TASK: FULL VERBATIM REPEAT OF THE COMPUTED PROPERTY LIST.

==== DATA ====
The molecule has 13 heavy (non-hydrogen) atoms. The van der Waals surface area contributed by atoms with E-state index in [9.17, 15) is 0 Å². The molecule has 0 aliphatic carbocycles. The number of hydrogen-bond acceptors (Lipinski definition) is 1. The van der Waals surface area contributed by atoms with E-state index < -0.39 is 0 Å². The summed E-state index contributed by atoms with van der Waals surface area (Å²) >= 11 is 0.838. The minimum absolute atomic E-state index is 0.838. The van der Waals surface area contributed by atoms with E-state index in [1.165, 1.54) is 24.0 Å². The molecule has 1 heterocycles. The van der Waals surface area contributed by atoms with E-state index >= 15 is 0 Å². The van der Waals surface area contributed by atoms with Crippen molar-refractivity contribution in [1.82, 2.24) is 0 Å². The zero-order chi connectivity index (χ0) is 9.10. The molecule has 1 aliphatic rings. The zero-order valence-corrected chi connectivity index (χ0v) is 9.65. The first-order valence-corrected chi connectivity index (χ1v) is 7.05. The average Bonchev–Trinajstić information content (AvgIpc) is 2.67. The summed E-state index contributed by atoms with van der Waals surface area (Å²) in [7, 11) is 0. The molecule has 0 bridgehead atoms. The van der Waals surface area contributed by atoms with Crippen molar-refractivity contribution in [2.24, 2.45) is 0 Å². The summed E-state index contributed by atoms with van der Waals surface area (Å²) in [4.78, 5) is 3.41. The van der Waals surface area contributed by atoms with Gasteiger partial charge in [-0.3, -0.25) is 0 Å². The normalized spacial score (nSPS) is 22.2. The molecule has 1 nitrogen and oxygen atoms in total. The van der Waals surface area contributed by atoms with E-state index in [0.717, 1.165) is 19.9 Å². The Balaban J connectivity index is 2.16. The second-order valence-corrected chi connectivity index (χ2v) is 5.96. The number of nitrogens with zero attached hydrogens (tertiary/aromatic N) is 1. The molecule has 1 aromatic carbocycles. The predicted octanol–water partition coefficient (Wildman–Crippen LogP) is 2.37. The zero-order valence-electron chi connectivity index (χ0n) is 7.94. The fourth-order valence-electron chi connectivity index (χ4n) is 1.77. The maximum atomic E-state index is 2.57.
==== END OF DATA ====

The molecule has 13 heavy (non-hydrogen) atoms. The van der Waals surface area contributed by atoms with E-state index in [9.17, 15) is 0 Å². The molecule has 0 aliphatic carbocycles. The number of hydrogen-bond acceptors (Lipinski definition) is 1. The van der Waals surface area contributed by atoms with E-state index < -0.39 is 0 Å². The summed E-state index contributed by atoms with van der Waals surface area (Å²) >= 11 is 0.838. The minimum absolute atomic E-state index is 0.838. The van der Waals surface area contributed by atoms with E-state index in [1.165, 1.54) is 24.0 Å². The molecule has 1 heterocycles. The van der Waals surface area contributed by atoms with E-state index >= 15 is 0 Å². The van der Waals surface area contributed by atoms with Crippen molar-refractivity contribution in [1.82, 2.24) is 0 Å². The zero-order chi connectivity index (χ0) is 9.10. The molecule has 1 aliphatic rings. The zero-order valence-corrected chi connectivity index (χ0v) is 9.65. The first-order valence-corrected chi connectivity index (χ1v) is 7.05. The average Bonchev–Trinajstić information content (AvgIpc) is 2.67. The summed E-state index contributed by atoms with van der Waals surface area (Å²) in [7, 11) is 0. The molecule has 0 bridgehead atoms. The van der Waals surface area contributed by atoms with Crippen molar-refractivity contribution in [2.24, 2.45) is 0 Å². The summed E-state index contributed by atoms with van der Waals surface area (Å²) in [4.78, 5) is 3.41. The van der Waals surface area contributed by atoms with Gasteiger partial charge in [-0.3, -0.25) is 0 Å². The normalized spacial score (nSPS) is 22.2. The molecule has 1 nitrogen and oxygen atoms in total. The van der Waals surface area contributed by atoms with E-state index in [0.717, 1.165) is 19.9 Å². The Balaban J connectivity index is 2.16. The second-order valence-corrected chi connectivity index (χ2v) is 5.96. The number of nitrogens with zero attached hydrogens (tertiary/aromatic N) is 1. The molecule has 1 aromatic carbocycles. The predicted octanol–water partition coefficient (Wildman–Crippen LogP) is 2.37. The zero-order valence-electron chi connectivity index (χ0n) is 7.94. The fourth-order valence-electron chi connectivity index (χ4n) is 1.77. The maximum atomic E-state index is 2.57.